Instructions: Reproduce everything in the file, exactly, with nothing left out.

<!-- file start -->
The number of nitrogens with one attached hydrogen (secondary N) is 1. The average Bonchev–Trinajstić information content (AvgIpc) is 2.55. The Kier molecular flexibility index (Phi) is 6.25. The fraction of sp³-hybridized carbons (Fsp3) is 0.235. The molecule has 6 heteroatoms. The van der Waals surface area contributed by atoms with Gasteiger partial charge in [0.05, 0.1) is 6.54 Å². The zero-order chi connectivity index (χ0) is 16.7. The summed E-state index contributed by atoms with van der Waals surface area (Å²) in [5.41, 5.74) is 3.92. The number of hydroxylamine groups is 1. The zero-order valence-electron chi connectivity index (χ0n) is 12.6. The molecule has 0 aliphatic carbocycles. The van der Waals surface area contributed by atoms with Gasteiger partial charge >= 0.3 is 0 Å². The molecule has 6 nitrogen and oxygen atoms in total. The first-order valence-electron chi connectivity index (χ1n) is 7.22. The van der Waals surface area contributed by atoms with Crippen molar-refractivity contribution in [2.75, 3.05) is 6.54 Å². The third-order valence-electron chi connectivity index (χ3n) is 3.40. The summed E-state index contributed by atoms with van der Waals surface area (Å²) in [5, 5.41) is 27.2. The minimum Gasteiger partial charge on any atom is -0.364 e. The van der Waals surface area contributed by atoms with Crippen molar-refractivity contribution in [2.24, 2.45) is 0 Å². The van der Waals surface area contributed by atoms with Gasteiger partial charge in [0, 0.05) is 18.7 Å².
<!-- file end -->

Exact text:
The number of nitrogens with one attached hydrogen (secondary N) is 1. The average Bonchev–Trinajstić information content (AvgIpc) is 2.55. The Kier molecular flexibility index (Phi) is 6.25. The fraction of sp³-hybridized carbons (Fsp3) is 0.235. The molecule has 6 heteroatoms. The van der Waals surface area contributed by atoms with Gasteiger partial charge in [0.05, 0.1) is 6.54 Å². The zero-order chi connectivity index (χ0) is 16.7. The summed E-state index contributed by atoms with van der Waals surface area (Å²) in [5.41, 5.74) is 3.92. The number of hydroxylamine groups is 1. The zero-order valence-electron chi connectivity index (χ0n) is 12.6. The molecule has 0 aliphatic carbocycles. The van der Waals surface area contributed by atoms with Gasteiger partial charge >= 0.3 is 0 Å². The molecule has 6 nitrogen and oxygen atoms in total. The first-order valence-electron chi connectivity index (χ1n) is 7.22. The van der Waals surface area contributed by atoms with Crippen molar-refractivity contribution in [2.75, 3.05) is 6.54 Å². The third-order valence-electron chi connectivity index (χ3n) is 3.40. The summed E-state index contributed by atoms with van der Waals surface area (Å²) in [5, 5.41) is 27.2. The minimum Gasteiger partial charge on any atom is -0.364 e. The van der Waals surface area contributed by atoms with Crippen molar-refractivity contribution in [2.24, 2.45) is 0 Å². The van der Waals surface area contributed by atoms with Gasteiger partial charge in [0, 0.05) is 18.7 Å².